Below is a list of composers currently represented on this Web site. Clicking on a composer's name will bring up a list of madrigals available to be downloaded. Three downloads are available for each madrigal: Score (in PDF format), MIDI (.mid) and Text/Translation (also in PDF).

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Note that, in the case of madrigals in multiple sections, the full Text/Translation may be downloaded from the entry for the first section (the prima parte).

NOTE ABOUT MIDI FILES: Mac users are advised that Apple's QuickTime application no longer supports MIDI. However, MIDI files can be played on GarageBand for Mac, as well as on some third-party freeware programs. Alternatively, users can request MP3 files of particular pieces by contacting Martin Morell.

Aleotti, Vittoria
Arcadelt, Jacques (Giaches)
Artusini, Antonio
Bellasio, Paolo
Bertani, Lelio
Boschetti, Giovanni Boschetto
Caletti, Giovanni Battista
Califano, Giovanni Battista
Capilupi, Gemignano
Casentini, Marsilio
Cavaccio, Giovanni
Cifra, Antonio
Costa, Gasparo
Croce, Giovanni
D'India, Sigismondo
Dalla Casa, Girolamo
Del Mel, Rinaldo
Dentice, Fabrizio
Falcone, Achille
Felis, Stefano
Florio, Giorgio
Freddi, Amadio
Gabrieli, Giovanni
Gagliano, Marco da
Gastoldi, Concenti musicali a8 (1604/1610) (complete)
Gastoldi, Giovanni Giacomo
Gastoldi, Primo a 6 (1592) (complete)
Gastoldi, Quarto a 5 (1602) (complete)
Ghizzolo, Giovanni
Giovanelli, Ruggiero
Guami, Francesco
Guerini, Pietro Francesco
Ingegneri, MarcAntonio
Isnardi, Paolo
Leoni, Leone
Mancini, Curzio
Marenzio, Luca
Masnelli, Paolo
Massaino, Quarto a 5 (1594) (complete)
Massaino, Tiburzio
Mezzogorri, Giovanni Nicolò
Monteverdi, Claudio
Mosto, Giovanni Battista
Nasco, Giovan (Jan)
Nodari, Giovanni Paolo, Madrigali a 5 (complete)
Pallavicino, Benedetto
Rognoni Taeggio, Francesco, Primo a 5 (1613) (complete)
Rore, Cipriano (De)
Rossetti, Stefano
Rossi, Salamone
Ruffolo, Lucrezio
Sabino, Ippolito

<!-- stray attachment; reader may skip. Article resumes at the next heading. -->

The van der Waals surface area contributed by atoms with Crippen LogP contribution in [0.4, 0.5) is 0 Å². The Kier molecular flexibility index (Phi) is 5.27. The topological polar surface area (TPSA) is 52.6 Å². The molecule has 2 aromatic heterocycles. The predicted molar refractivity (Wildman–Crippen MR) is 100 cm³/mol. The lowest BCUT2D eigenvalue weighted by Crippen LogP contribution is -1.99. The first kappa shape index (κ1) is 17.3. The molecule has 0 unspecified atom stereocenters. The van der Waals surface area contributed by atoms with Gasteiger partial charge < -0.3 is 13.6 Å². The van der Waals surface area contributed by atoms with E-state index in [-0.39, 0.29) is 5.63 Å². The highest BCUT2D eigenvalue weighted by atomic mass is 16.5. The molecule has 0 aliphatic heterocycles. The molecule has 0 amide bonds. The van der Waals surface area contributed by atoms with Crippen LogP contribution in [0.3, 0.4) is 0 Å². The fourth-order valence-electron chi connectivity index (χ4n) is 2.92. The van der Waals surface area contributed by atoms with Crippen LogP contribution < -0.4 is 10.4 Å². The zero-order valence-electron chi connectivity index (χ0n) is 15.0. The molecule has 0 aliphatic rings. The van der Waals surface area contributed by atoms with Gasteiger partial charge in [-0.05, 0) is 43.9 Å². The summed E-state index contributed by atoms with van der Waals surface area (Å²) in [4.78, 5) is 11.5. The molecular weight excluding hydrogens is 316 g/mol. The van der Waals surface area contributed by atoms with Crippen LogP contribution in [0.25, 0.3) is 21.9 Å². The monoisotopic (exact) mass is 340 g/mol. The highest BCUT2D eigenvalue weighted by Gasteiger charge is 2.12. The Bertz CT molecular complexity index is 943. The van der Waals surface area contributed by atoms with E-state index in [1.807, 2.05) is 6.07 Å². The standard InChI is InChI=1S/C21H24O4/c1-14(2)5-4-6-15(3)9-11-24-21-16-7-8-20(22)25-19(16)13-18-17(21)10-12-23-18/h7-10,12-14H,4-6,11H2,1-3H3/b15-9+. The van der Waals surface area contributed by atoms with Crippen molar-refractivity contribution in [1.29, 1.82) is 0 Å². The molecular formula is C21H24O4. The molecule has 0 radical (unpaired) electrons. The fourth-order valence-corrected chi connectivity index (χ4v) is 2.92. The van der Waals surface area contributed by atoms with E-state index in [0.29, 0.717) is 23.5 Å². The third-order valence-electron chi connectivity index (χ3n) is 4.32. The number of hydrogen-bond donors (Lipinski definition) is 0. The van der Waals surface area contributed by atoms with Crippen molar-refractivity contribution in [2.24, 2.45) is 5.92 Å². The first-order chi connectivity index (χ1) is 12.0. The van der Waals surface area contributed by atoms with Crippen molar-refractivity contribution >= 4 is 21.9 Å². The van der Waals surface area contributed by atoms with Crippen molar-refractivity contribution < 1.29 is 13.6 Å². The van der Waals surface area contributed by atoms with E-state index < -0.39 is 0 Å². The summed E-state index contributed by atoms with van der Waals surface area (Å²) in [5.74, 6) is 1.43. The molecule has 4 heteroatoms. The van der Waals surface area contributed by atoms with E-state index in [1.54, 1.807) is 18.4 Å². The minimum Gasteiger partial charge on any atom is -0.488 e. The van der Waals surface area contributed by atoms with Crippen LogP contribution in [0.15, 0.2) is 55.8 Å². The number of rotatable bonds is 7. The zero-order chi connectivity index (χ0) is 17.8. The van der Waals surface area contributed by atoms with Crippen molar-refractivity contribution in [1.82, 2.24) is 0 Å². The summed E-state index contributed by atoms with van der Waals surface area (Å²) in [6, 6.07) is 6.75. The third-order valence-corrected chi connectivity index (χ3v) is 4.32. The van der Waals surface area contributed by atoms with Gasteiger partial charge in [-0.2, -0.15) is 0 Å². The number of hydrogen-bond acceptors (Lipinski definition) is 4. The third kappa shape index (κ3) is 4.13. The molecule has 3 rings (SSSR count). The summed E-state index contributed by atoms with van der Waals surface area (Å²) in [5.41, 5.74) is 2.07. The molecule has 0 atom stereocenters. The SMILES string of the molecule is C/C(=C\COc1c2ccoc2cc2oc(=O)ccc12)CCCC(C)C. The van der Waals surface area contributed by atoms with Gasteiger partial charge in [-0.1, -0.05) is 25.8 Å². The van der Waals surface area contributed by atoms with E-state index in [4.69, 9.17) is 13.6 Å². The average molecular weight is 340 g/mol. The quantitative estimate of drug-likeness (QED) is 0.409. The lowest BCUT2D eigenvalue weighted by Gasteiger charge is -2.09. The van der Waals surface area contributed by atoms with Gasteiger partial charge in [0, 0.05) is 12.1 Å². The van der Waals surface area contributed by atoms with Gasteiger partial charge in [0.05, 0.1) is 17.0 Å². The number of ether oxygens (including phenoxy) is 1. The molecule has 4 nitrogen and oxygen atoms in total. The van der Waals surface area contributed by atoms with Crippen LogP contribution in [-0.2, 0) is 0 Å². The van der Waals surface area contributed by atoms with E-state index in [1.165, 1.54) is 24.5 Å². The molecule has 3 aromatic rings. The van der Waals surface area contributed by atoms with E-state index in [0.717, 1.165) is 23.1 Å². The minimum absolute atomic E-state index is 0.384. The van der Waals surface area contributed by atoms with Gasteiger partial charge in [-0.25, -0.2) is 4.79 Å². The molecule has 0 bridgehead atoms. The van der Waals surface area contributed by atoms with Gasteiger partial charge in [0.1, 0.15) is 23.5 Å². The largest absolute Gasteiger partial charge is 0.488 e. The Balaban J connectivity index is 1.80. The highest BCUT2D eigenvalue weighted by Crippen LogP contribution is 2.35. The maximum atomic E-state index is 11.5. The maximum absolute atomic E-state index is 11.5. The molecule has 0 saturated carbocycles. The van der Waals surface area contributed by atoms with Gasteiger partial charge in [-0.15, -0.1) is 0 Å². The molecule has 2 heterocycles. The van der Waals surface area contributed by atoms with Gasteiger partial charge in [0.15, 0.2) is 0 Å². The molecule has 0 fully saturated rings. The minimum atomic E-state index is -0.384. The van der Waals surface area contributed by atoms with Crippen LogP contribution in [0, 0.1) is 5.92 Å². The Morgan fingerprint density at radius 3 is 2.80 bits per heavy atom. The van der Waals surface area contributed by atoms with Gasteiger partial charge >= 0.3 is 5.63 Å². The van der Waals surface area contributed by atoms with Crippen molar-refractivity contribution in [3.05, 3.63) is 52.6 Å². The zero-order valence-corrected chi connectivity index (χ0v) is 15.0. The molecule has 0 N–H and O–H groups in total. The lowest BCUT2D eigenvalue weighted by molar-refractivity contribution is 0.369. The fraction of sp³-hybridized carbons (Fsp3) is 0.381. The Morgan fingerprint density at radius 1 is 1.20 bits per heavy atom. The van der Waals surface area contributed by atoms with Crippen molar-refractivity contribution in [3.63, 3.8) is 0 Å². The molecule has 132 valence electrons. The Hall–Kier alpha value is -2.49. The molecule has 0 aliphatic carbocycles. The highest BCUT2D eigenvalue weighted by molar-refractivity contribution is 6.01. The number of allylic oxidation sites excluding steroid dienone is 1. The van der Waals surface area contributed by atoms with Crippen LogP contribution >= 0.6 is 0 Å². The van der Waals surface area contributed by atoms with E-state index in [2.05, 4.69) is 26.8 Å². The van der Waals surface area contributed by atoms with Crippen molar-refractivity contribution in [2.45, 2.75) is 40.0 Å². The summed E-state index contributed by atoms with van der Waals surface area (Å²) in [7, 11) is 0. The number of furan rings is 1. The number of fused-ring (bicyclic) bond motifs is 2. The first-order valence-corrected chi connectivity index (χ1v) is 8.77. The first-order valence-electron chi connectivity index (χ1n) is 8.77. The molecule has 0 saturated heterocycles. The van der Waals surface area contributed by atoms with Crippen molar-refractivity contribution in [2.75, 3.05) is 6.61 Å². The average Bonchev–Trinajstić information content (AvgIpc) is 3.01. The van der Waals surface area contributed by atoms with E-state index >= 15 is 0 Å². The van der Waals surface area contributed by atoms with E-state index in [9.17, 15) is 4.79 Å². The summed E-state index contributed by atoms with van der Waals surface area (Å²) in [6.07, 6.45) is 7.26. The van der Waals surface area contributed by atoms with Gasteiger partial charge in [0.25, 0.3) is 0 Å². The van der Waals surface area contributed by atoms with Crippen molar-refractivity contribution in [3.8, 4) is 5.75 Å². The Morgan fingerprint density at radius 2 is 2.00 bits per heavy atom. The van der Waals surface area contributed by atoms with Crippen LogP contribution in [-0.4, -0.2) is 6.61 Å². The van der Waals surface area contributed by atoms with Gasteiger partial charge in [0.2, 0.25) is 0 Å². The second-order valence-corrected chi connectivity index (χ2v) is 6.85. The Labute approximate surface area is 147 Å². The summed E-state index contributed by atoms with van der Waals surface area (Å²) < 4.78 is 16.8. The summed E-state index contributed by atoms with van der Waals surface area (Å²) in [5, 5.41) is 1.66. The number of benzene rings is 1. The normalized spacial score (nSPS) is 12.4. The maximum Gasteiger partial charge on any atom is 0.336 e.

Santini, Marsilio
Stabile, Annibale
Taroni, Antonio
Tomasi, Biagio
Tresti, Flaminio
Tresti, Secondo a 5 (1587) (complete)
Usper (Spongia), Francesco
Valmarana, Girolamo
Various (from Dolci Affetti, 1582)
Various (from Trionfo di Musica, 1579)
Vecchi, Orazio
Verdonck, Cornelius
Virchi, Paolo, Primo a 5 (1584) (complete)
Virchi, Paolo, Secondo a 5 (1588) (complete)
Wert, Decimo a 5 (1591) (complete)
Wert, Giaches de
Wert, Ottavo a 5 (1586) (complete)
Zanchi, Liberale
Zanotti, Camillo
Zoilo, Annibale

Gastoldi, Primo a 6 (1592) (complete)

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Title and DescriptionScoreMidiTranslation
Introduction and Commentary
The Introduction can be downloaded from the Translation column.
Dalla voce più dolce e più sonora (SSATTB) (*NEW*)
Published in 1592, Gastoldi’s first and only book of six-voice madrigals features light-hearted pieces that revolve around the twin themes of osculatory delights and the amorous dalliances of shepherds and shepherdesses (sometimes in combination), reflecting the fashion for pastoral and sentimental poetry that was popular in late-16th-century Italy and in particular at the Gonzaga court in Mantua. (See the Introduction for more details about the publication.) The first piece, “Dalla voce più dolce,” exemplifies both themes.
Mi cibo, e dal soave tuo bacio (SSATTB) (*NEW*)
A description of kissing as spiritual nourishment, with mock-serious warnings of dire consequences unless it is continuously replenished.
Liete piante e felici (prima parte) (SSATTB) (*NEW*)
A peculiar text of unknown authorship, in which a protagonist speaks to, and extols the charms of, an assortment of flora close by a fountain. Possibly the text is excerpted from a longer work, such as a play or epic poem. See also the Notes accompanying the text/translation of the next piece.
Dalle vostr’ ombre segue (seconda parte) (SSATTB) (*NEW*)
Nasce da bei vostr’ occhi (SSATTB) (*NEW*)
The text is taken from a collection of verse by Orazio Navazzotti entitled Le cento donne di Casale in Monferrato, each of whose 100 poems is in praise of a particular woman of Casale Monferrato, a town in the dominions of the Duke of Mantua. The subject of Navazzotti’s poem is one Lucrezia Cavagnola Montiglia, who is 61st in order of appearance (Agnese Argotti del Carretto, mistress of Duke Vincenzo Gonzaga, is No. 1). Why Gastoldi chose this text is not clear; however, since in his version Lucrezia’s name is replaced by that of a stock pastoral character (Clori), the intent may simply be to convert the original into a “generic” decontextualized bit of amorous pastoral verse. Erotic innuendo is present in the form of the repeated line “Che mille volte il dì vorrei morire” (I fain would die a thousand times a day).
Al mormorar de’ liquidi cristalli (SSATTB) (*NEW*)